Summary for Clubiona subsultans (Araneae)
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About this speciesRecorded altitude range
120m to 280m
The species has been recorded in East Inverness-shire from Abernethy Forest since 1945, and appears to be widespread and common there, and from Rothiemurchus Forest in 1979 and 2002. There have been sporadic reports from the Black Wood of Rannoch, Mid Perthshire between 1913 and 1987. More recently there have been several records to the north and west of the previously known range, including Glen Affric, suggesting it might be more widely distributed in Scotland than previously thought. This species is widespread in Europe, being known from Italy, France, Belgium, the Netherlands, Germany, Austria, Switzerland, Denmark, Sweden, Norway, Finland, Poland, Hungary, the former Czechoslovakia and Russia.
Habitat and ecology
Native pine forest. The spider is associated with Caledonian pine woods, having been found under bark, on branches, in pine litter, among young pines, and on juniper growing as an under-storey within a pine wood. Recently it has been found to be the commonest spider in artificial ‘nestbox’ traps put out in Abernethy Forest to survey for Osmia uncinata, a rare species of bee. Adults of both sexes have been found in June, males also in September.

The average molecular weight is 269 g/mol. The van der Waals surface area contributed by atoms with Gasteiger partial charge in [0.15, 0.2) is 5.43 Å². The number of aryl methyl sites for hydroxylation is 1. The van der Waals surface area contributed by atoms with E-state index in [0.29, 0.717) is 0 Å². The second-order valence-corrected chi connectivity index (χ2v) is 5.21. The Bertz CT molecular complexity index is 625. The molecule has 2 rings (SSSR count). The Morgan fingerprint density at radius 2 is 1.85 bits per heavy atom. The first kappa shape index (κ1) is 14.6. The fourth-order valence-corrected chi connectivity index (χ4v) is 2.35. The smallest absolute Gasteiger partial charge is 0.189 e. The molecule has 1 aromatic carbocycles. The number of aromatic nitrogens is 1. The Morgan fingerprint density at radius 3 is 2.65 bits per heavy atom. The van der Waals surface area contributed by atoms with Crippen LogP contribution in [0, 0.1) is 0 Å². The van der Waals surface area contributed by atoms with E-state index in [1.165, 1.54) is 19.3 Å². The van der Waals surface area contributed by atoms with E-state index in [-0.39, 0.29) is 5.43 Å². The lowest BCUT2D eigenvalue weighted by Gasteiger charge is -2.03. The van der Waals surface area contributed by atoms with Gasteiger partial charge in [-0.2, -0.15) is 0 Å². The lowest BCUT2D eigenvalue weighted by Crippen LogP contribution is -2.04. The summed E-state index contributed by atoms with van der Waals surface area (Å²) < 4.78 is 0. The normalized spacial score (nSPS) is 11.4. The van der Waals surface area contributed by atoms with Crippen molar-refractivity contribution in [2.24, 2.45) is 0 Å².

Occurring in nine 10-km squares, eight since 1992. Restricted range but no decline.
The loss of Caledonian native pine forest through conversion to intensive plantation forestry. Both Abernethy Forest and the Black Wood of Rannoch have suffered from planting of Scots pine and non-native conifers in large blocks, sometimes preceded by clear-felling of the native pine. However, Abernethy Forest is now owned and managed by the RSPB, and the restoration of native forest is a key aim.
Management and conservation
Management should be aimed at conserving the pine and other native trees. Natural regeneration of Scots Pine should be allowed to proceed to give the typical open forest structure. Where regeneration is so dense as to be too impenetrable, early thinning of the saplings may be needed to create glades. The primary aim of the RSPB at Abernethy is to develop a self-sustaining native pine forest over the whole potential woodland area.
Text based on Dawson, I.K., Harvey, P.R., Merrett, P. & Russell-Smith, A.R. (in prep.). References